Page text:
• Having a daily status. This helps you to understand what needs to be done, what needs to be done later, what problems you faced, and helps communicate what you’ve been up to with your peers/clients/superiors. Good daily statuses answer the questions:
    • Did you have any roadblocks today?
    • What did you do today?
    • What is on your task list today?
    • Also I find that its incredibly helpful to finish the daily status prior to leaving for the day and reviewing the items left to do in the morning when I get in. Once the daily status is reviewed it is incredibly easy to focus and knock out tasks.
  • Daily statuses may help you get a raise or help to establish job security. Daily statuses can help you to support your claims of higher pay due to work performed. With a daily status, your manager can go back through them and see work performed, and it’s easier to account for your work. My coworker uses this template. [As mentioned in the last part of this series].
  • Plan out the tasks that need to be performed prior to starting them. If you have a task to build a twitter clone, breaking the tasks into extremely small tasks such as evaluate database, create test interface, create authentication system, etc would be a good way to go about it. Reviewing prior to the start of work is the way to go about this. With a good understanding about the tasks to complete, it becomes incredibly difficult to procrastinate or avoid working. The tasks are easily achievable and you have something to show for it, even when the work isn’t incredibly visible.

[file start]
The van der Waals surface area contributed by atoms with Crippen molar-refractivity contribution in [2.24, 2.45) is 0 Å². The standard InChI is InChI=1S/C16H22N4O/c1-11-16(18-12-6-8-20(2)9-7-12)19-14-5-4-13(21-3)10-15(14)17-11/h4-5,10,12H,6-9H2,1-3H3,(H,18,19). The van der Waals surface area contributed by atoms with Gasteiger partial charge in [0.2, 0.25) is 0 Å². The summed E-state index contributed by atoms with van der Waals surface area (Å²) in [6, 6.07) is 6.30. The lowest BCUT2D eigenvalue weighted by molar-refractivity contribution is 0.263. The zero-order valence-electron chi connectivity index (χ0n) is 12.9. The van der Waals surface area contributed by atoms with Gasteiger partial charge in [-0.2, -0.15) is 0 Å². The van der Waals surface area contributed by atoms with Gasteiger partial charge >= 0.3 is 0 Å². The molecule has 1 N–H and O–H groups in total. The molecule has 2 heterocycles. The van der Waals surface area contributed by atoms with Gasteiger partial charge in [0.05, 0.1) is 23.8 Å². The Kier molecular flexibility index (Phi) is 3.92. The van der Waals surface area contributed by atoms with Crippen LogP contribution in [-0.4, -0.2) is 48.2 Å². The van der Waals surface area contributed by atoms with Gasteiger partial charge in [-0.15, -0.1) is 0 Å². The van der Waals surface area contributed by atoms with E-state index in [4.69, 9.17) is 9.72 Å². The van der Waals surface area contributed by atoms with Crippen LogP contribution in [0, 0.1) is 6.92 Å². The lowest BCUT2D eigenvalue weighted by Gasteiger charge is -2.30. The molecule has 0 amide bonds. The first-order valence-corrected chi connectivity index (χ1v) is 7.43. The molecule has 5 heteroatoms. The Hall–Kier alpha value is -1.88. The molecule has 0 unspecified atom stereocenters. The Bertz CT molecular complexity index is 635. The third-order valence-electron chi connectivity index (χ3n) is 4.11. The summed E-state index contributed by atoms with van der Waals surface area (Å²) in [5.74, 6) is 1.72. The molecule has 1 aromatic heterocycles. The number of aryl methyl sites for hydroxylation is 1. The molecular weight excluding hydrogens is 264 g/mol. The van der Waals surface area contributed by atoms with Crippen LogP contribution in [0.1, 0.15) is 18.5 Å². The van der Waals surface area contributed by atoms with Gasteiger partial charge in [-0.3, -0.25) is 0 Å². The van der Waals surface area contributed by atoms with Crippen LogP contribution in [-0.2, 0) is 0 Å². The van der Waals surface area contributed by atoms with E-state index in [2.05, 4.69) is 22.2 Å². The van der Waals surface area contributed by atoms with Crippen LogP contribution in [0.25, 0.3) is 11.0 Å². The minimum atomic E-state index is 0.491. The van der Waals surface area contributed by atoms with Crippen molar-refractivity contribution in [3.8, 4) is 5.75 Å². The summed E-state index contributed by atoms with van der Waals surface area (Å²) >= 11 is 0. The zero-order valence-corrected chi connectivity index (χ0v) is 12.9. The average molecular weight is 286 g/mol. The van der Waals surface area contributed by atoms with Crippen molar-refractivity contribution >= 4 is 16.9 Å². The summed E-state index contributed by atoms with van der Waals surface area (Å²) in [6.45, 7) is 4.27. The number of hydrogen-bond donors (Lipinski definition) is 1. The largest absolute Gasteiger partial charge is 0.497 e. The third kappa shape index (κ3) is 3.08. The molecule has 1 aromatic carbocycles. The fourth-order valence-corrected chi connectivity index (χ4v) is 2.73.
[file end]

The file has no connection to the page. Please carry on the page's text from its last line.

• Organize similar tasks in batches. I’m sure Tim Ferris wasn’t the first person to suggest this, but I found this tip from one of his books. If you have lots of individual tasks that have the same process, collect all of the tasks and perform all of the actions in a batch-like fashion. For example: If the task is to go to the store every time you need something, consider creating a list and going to the store to get all of the items at once. This will cut down on the costs (time, money, and stress) involved with driving to and from [his example was batching bill paying].
  • Monitor your time – this may be an extension of the daily status suggestion. Monitoring your time helps you to identify times where you may become unproductive or easily distracted. It also helps you identify the amount of time that you can work until you need a break.